Bowel cancer affects both men and women, young and old.
Possible signs of bowel cancer include a change in bowel habit or blood in the stool.
In its early stages, bowel cancer often has no obvious symptoms. This is why it is important to screen. Like most diseases, bowel cancer can often cause symptoms which are similar to other unrelated conditions.
If you experience any of the following symptoms, you should consult your doctor.
Symptoms, for both men and women, can include:
- A recent, persistent change in bowel habit to looser, more diarrhoea-like motions, going to the toilet more often, or trying to go (i.e. irregularity in someone whose bowels have previously been regular)
- Blood (either bright red or very dark) in the stool
- Diarrhoea, constipation, or feeling that the bowel does not empty completely
- Frequent gas pains, bloating, fullness or cramps
- Stools that are narrower than usual
- A lump or mass in your tummy
- Weight loss for no known reason
- Persistent, severe abdominal pain, which has come on recently for the first time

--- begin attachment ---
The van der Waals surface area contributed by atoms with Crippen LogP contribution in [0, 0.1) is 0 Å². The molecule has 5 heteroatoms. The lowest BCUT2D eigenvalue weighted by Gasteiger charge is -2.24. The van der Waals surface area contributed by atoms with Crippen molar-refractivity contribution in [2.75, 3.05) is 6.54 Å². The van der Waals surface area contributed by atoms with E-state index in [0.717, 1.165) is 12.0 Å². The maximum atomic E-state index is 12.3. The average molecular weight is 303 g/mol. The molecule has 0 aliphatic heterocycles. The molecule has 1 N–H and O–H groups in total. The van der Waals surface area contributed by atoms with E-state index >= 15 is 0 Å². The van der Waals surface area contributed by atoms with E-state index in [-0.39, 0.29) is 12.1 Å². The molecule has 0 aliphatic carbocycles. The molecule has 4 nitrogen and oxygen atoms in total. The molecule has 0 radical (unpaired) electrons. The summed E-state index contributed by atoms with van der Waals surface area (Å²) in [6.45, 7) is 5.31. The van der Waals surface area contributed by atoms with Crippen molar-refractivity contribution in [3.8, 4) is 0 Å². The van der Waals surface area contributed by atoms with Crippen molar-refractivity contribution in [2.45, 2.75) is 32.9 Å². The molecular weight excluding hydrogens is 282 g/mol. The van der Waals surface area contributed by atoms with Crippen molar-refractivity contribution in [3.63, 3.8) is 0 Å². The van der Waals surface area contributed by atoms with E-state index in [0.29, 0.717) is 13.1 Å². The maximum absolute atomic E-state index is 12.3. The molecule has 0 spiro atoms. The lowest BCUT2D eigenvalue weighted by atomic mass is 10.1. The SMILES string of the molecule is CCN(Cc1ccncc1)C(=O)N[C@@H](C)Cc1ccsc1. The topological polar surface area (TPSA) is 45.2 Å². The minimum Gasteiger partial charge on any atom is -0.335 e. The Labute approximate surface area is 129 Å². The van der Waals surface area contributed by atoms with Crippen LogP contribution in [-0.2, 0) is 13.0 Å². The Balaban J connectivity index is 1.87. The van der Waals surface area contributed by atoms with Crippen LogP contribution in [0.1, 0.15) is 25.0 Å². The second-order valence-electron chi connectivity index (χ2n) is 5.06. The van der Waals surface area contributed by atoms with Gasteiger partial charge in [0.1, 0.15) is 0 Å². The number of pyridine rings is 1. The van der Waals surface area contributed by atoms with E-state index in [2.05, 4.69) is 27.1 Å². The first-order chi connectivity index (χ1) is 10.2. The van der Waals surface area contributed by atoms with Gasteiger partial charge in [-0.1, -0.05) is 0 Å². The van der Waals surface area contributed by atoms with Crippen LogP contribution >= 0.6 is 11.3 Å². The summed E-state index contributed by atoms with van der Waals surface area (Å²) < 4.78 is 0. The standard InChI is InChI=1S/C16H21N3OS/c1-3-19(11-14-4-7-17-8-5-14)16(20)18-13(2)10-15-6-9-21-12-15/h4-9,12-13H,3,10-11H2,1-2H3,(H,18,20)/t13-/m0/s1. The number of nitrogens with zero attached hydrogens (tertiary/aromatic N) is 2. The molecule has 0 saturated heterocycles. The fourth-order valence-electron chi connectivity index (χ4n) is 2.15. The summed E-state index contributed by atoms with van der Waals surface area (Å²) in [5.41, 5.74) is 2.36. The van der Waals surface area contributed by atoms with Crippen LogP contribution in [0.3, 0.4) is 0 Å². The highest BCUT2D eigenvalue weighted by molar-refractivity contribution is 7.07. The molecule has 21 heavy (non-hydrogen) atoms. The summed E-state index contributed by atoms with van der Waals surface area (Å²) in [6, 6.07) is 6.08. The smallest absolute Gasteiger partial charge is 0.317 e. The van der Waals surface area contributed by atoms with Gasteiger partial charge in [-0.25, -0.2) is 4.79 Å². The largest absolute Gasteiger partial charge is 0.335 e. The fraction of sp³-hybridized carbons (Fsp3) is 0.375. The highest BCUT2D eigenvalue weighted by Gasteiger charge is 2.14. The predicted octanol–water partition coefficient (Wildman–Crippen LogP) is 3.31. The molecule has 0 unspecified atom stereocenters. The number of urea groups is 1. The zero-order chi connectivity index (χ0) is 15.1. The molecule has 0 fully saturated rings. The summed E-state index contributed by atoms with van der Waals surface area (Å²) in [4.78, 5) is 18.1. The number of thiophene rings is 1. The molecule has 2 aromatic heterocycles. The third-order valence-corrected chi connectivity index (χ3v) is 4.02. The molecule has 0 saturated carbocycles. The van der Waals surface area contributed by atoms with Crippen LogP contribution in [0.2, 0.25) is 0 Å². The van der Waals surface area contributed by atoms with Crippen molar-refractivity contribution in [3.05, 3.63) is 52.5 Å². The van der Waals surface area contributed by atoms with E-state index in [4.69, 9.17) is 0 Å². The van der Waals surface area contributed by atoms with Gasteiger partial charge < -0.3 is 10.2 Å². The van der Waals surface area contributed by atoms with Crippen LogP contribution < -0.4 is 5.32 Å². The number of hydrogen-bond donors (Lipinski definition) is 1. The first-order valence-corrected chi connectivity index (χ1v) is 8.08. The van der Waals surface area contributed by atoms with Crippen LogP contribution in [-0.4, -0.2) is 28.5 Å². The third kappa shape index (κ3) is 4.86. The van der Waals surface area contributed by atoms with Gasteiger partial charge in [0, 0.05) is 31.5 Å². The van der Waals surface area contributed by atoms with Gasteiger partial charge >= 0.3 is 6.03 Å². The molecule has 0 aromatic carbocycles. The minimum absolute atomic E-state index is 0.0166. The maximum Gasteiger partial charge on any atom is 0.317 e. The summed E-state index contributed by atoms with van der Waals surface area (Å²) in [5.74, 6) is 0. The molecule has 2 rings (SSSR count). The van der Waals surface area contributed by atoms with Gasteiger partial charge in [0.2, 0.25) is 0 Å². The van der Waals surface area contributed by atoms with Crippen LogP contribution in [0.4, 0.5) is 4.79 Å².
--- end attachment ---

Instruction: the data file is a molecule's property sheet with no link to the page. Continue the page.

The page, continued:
- (especially in an older age group)
- Feeling very tired
If you have any of these symptoms, it does not mean that you have bowel cancer, but it is very important you discuss them with your doctor.
Whilst bowel cancer is more common in people aged 50+, bowel cancer increasingly affects all age groups.
If you have higher-risk symptoms, do not accept ‘you’re too young to have bowel cancer' as an explanation for your symptoms - ask your doctor to be referred for further investigations.
Information taken from the Bowel Cancer Australia website www.bowelcanceraustralia.org
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